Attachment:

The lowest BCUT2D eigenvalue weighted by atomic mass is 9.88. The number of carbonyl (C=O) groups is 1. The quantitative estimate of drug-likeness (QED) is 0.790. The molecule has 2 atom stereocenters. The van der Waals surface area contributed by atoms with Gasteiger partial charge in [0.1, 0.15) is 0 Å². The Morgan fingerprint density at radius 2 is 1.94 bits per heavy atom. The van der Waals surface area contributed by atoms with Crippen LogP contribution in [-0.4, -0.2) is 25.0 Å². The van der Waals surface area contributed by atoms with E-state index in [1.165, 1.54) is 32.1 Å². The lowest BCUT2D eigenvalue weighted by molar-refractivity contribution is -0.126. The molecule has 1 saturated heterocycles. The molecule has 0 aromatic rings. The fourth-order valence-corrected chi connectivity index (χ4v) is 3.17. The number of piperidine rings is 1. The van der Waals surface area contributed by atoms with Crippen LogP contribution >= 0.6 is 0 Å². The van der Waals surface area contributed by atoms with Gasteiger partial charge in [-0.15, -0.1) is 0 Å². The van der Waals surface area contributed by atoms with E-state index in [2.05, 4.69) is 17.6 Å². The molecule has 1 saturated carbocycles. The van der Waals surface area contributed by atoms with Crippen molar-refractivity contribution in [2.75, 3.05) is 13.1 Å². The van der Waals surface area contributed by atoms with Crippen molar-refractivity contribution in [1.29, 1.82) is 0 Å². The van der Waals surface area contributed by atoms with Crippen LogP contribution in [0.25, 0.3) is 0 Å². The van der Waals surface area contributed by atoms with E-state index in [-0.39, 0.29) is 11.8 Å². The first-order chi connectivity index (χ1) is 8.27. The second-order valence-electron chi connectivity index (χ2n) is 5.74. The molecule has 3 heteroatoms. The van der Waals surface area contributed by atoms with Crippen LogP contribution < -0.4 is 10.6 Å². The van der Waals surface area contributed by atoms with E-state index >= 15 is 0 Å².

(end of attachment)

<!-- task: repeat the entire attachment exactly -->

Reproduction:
The lowest BCUT2D eigenvalue weighted by atomic mass is 9.88. The number of carbonyl (C=O) groups is 1. The quantitative estimate of drug-likeness (QED) is 0.790. The molecule has 2 atom stereocenters. The van der Waals surface area contributed by atoms with Gasteiger partial charge in [0.1, 0.15) is 0 Å². The Morgan fingerprint density at radius 2 is 1.94 bits per heavy atom. The van der Waals surface area contributed by atoms with Crippen LogP contribution in [-0.4, -0.2) is 25.0 Å². The van der Waals surface area contributed by atoms with E-state index in [1.165, 1.54) is 32.1 Å². The lowest BCUT2D eigenvalue weighted by molar-refractivity contribution is -0.126. The molecule has 1 saturated heterocycles. The molecule has 0 aromatic rings. The fourth-order valence-corrected chi connectivity index (χ4v) is 3.17. The number of piperidine rings is 1. The van der Waals surface area contributed by atoms with Crippen LogP contribution >= 0.6 is 0 Å². The van der Waals surface area contributed by atoms with Gasteiger partial charge in [-0.15, -0.1) is 0 Å². The van der Waals surface area contributed by atoms with E-state index in [2.05, 4.69) is 17.6 Å². The molecule has 1 saturated carbocycles. The van der Waals surface area contributed by atoms with Crippen molar-refractivity contribution in [2.75, 3.05) is 13.1 Å². The van der Waals surface area contributed by atoms with Crippen molar-refractivity contribution in [1.29, 1.82) is 0 Å². The van der Waals surface area contributed by atoms with Crippen LogP contribution in [0.25, 0.3) is 0 Å². The van der Waals surface area contributed by atoms with E-state index in [-0.39, 0.29) is 11.8 Å². The first-order chi connectivity index (χ1) is 8.27. The second-order valence-electron chi connectivity index (χ2n) is 5.74. The molecule has 3 heteroatoms. The van der Waals surface area contributed by atoms with Crippen LogP contribution < -0.4 is 10.6 Å². The van der Waals surface area contributed by atoms with E-state index >= 15 is 0 Å².